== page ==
Disappointment. A feeling deep in our stomachs that we have all felt. The numbness that is wrought does not sting like anger or sadness. It merely wallows and persists. We do not feel this way because we failed. We feel this way because the results we see in life are incompatible with the ones we imagined. They’re usually not bad, but they’re not as good as they could be. Or the feeling of success in an endeavor brings is not the feeling we expected. Disappointment does not make one stand up and take action. It does not encourage us to change. It is a lulling emotion that roots us to our chairs. But this being an economics blog, after all, it is worth adding that disappointment is simply inefficient.
In your life and in mine, many, many, many things will not work out. We will try to accomplish many tasks. We will fail at some and be mad. We will succeed at some others and be glad. Yet, more often than both those occurrences, we will finish somewhere in between success and failure. Interestingly, people are terrible at recognizing randomness. Even if we lived in a polar universe where there was only absolute success or failure, our perceptions of randomness would probably lead us to further disappointment. How do I mean? Well, if you asked someone to give you a completely random series endeavors with different outcomes, you’d likely be given a list which alternates between success and failure. Of course, just like flipping a coin won’t give you heads every other flip exactly, neither will pursuing goals in life give you achievement every other try. Add this on to the fact that success is simply harder than failure, obviously, and you’ve got a stew of disappointment.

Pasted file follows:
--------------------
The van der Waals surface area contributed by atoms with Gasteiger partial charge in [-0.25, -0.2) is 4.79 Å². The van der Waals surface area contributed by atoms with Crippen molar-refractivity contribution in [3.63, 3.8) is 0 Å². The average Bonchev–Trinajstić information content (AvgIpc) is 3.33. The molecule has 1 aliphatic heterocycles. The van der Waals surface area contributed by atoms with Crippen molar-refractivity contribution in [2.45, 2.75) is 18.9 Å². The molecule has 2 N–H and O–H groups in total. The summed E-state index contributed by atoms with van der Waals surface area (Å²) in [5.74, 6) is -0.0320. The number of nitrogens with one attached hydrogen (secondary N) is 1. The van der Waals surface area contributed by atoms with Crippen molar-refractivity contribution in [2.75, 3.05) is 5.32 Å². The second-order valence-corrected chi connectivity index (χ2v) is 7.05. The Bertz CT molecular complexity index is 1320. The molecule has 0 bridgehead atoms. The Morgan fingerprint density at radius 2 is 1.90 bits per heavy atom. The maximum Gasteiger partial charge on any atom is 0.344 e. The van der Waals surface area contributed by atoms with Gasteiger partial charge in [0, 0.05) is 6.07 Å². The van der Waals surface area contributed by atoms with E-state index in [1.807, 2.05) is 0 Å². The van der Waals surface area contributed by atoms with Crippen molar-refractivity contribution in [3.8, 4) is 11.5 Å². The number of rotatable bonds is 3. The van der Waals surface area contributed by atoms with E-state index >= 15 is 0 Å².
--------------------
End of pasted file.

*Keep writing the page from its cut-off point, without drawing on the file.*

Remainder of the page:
So what’s so “wrong” with it? Being mad is natural, as is being sad. The real point comes from the beginning of this piece. Disappointment does not stir to action. We don’t need to make a fundamental change to overcome it, which is why we rarely change anything at all. Disappointment, in the end, arises from setting our expectations too high. This is why disappointment can be so easily avoided, especially compared to the inevitability of anger, happiness, and sadness. Reality is not as glossy and wonderful as you’d expect. But don’t despair. If you recognize that truth, you might be a whole lot happier person. Low expectations are the key to happiness.